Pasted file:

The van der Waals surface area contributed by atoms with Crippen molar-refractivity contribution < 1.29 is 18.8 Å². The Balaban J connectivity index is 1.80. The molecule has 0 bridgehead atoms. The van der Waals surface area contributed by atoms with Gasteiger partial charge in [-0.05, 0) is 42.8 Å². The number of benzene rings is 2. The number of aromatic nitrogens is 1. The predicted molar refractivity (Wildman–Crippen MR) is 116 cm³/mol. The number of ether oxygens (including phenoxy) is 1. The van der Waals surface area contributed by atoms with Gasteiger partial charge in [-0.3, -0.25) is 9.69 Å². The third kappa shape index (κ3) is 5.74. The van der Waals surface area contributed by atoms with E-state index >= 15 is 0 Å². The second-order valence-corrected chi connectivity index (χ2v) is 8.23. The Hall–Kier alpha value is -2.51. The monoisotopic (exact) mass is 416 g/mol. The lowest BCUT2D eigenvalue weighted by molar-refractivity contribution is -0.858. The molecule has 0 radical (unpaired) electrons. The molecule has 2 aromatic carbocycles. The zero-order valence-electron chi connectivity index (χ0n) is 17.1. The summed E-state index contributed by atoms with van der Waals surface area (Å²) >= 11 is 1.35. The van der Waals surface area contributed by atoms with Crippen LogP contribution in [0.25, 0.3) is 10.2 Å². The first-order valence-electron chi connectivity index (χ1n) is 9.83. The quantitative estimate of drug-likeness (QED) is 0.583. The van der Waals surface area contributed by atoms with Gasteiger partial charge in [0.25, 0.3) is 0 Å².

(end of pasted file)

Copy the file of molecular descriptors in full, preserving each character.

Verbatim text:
The van der Waals surface area contributed by atoms with Crippen molar-refractivity contribution < 1.29 is 18.8 Å². The Balaban J connectivity index is 1.80. The molecule has 0 bridgehead atoms. The van der Waals surface area contributed by atoms with Gasteiger partial charge in [-0.05, 0) is 42.8 Å². The number of benzene rings is 2. The number of aromatic nitrogens is 1. The predicted molar refractivity (Wildman–Crippen MR) is 116 cm³/mol. The number of ether oxygens (including phenoxy) is 1. The van der Waals surface area contributed by atoms with Gasteiger partial charge in [-0.3, -0.25) is 9.69 Å². The third kappa shape index (κ3) is 5.74. The van der Waals surface area contributed by atoms with E-state index >= 15 is 0 Å². The second-order valence-corrected chi connectivity index (χ2v) is 8.23. The Hall–Kier alpha value is -2.51. The monoisotopic (exact) mass is 416 g/mol. The lowest BCUT2D eigenvalue weighted by molar-refractivity contribution is -0.858. The molecule has 0 radical (unpaired) electrons. The molecule has 2 aromatic carbocycles. The zero-order valence-electron chi connectivity index (χ0n) is 17.1. The summed E-state index contributed by atoms with van der Waals surface area (Å²) >= 11 is 1.35. The van der Waals surface area contributed by atoms with Crippen LogP contribution in [0.25, 0.3) is 10.2 Å². The first-order valence-electron chi connectivity index (χ1n) is 9.83. The quantitative estimate of drug-likeness (QED) is 0.583. The van der Waals surface area contributed by atoms with Gasteiger partial charge in [0.25, 0.3) is 0 Å².